Image: Karen Osborn
What is as big as a hazelnut, lives 1,000 m (3,280 feet) below the ocean and looks like a pig’s bottom? Right, the pig-butt worm, which, since its discovery in 2007 in Monterey Canyon, has been the “butt” of many jokes. Its Latin name, chaetopterus pugaporcinus, may sound better, but it still means “resembling a pig’s rear.” Though the worm has a segmented body, the middle segment is so inflated that it flattens the others, giving the organism its distinct balloon shape and making it look unlike any worm. Even today, scientists are not sure if they are looking at the worm’s larvae or adult form as it has no reproductive organs, yet is quite large for larvae. Now move over, flying buttocks, there are other strange creatures waiting to be introduced!
Starfish are well-known representatives of the cute phylum echinodermata variety, while sea cucumbers like the one above seem to belong to the other end of the spectrum. With their shiny, transparent bodies (no brain!) and tubular feet, they look like small vacuum cleaners. What’s more, this comparison is not too far off, as they use a system of organic hydraulics to move and graze on bacteria-rich sediment on the ocean floor. They need only one tiny fragment to regenerate a whole new animal, and are quite inventive when it comes to defending against predators: they regurgitate their sticky intestines, which will regenerate quickly, and wait for their predators to gulp more than they can swallow.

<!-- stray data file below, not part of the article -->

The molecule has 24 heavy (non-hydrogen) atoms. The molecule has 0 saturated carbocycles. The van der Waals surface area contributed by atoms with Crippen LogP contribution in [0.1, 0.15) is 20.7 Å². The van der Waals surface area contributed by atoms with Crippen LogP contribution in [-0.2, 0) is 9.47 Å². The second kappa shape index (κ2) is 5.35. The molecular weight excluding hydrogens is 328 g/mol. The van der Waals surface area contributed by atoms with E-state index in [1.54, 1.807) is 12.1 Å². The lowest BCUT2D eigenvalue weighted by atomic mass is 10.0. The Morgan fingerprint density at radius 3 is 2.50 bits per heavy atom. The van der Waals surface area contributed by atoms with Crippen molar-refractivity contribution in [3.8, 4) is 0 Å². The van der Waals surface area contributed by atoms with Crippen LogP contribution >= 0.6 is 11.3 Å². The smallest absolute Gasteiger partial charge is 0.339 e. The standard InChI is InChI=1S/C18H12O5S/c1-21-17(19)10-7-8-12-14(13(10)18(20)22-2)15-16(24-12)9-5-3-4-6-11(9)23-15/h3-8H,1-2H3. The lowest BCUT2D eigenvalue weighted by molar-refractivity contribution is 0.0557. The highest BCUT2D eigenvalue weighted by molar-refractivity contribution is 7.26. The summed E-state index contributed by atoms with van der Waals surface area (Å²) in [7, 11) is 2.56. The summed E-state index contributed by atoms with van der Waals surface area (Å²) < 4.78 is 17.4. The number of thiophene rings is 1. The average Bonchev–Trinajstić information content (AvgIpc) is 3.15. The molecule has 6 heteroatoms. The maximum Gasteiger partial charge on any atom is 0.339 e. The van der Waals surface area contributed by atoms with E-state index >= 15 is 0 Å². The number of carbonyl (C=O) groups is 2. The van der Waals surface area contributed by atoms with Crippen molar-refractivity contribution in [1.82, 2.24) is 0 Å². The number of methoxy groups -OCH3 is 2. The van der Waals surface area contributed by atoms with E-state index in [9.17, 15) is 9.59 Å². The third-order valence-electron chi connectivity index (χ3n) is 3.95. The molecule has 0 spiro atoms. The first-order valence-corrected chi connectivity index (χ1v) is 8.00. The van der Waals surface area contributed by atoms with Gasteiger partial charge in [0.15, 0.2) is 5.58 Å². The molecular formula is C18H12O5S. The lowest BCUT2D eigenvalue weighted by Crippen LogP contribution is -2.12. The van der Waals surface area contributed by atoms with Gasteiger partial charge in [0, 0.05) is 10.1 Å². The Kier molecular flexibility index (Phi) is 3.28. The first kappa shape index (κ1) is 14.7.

These two unusual fellows above are a three-rowed sea cucumber (isostichopus badionotus, left), so called because of its three rows of feet at the bottom, and a sea cucumber (holothurian), which looks positively like a very, very strange hippopotamus made out of a potato. They are a common sight on the floor of the abyss, where they walk on their tubular feet and graze with a ring of oral tentacles.
This sea cucumber with its fancy, light-up condom-look shows that one holothurian is by no means like another. It swims by continuously moving its membranous fins and feeds on plankton. Some sea cucumbers have even taken to swimming in open waters, which is unusual, but hey, if you got it, flaunt it.
All the creatures mentioned here belong to the group of invertebrates – animals that lack a vertebral column (backbone or spine in humans). For those hoping these creatures might be well-hidden freaks of nature, listen to this: 98% of all animal species belong to this group!
We’ll even throw in a free album.